Coronavirus. A word that has now become a household term around the globe as the virus continues to spread across the human population in China and beyond. More than 1,300 people have died due to COVID-19 and more than 64,000 have become ill. But it's a word that is no stranger to the worldwide swine population.
However, Paul Sundberg says it is important to clarify that pigs have not been implicated in spreading the current case of COVID-19 or the Severe Acute Respiratory Syndrome (SARS-CoV) in 2003 that affected humans. Both cases most likely stemmed from bats and that spread could have happened in local markets in China, where domestic and wild animals are present. But Sundberg says he doesn't see that type of market going away anytime soon.
"It may be a very difficult thing and it may even be a generational effort to do that rather than them saying, 'Ok, everything's going to stop as of this date,'" says the executive director of the Swine Health Information Center. "I don't know the answer to that really, but my sense is from talking to people that have been in China and working in China, in my being there and observing things that happen, I think that stopping those types of markets to try to stop animal or person pathogens, it might be very difficult to do in that culture."
Sundberg says coronaviruses in general are very adaptable.
"They can jump from species to species and certainly that's been the U.S. pork experience with coronaviruses," he says. "TGE [transmissible gastroenteritis virus] is a coronavirus. Then in 2013, we got PEDV [porcine epidemic diarrhea virus], which is another one and deltacorona virus is the third. There's another coronavirus in China right now, called Severe Acute Diarrhea Syndrome or SADS-CoV, that we are watching and developing a diagnostic test, to make sure that we can find it should it get here."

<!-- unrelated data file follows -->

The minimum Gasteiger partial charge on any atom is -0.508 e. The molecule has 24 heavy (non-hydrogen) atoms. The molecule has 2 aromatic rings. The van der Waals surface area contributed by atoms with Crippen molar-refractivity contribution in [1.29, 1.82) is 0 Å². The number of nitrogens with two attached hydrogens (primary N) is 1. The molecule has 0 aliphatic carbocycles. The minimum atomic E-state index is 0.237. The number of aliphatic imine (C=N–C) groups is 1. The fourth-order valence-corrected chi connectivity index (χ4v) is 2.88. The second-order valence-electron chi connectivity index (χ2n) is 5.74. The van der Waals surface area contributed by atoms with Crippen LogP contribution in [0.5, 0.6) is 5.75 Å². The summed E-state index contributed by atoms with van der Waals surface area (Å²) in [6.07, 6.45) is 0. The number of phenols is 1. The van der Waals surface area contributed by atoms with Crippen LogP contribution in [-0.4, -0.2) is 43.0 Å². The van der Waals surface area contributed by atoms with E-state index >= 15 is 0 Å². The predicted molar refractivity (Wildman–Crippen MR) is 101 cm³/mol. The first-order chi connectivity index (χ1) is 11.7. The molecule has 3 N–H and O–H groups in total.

Sundberg keeps an eye out for emerging diseases internationally and says this new coronavirus in Chinese swine herds caught his attention.
"It's been found to be implicated in piglet scours over there, just like the other viruses but it's a different one," Sundberg says. "They had PED and PDCoV so we want to make sure that we have the right diagnostics and one of the objectives from Swine Health Information Center is to be prepared. One of the things that we're working on right now is the PCR test to find SADS-CoV, if it should get here. We want to make sure that we can find it as quickly as possible."
One of the issues SHIC has been working on is trying to get a diagnostic test that detects possible coronaviruses in U.S. pig herds. While TGE used to be the prevalent coronavirus in the U.S. industry, at the moment very few herds are breaking with that particular coronavirus, according to the latest information from SHIC's Swine Disease Reporting System. In the last report, Feb. 4, there were two positive TGE tests out of more than 3,000 runs.
"One of the things that was asked for in the diagnostic tests for this new coronavirus was to put it into a multiplex type of assay," Sundberg says. "For example, we could save producers money and lab time, if we put together this new coronavirus test with PED and deltacorona and look at those coronaviruses three at a time instead of each individual and separately."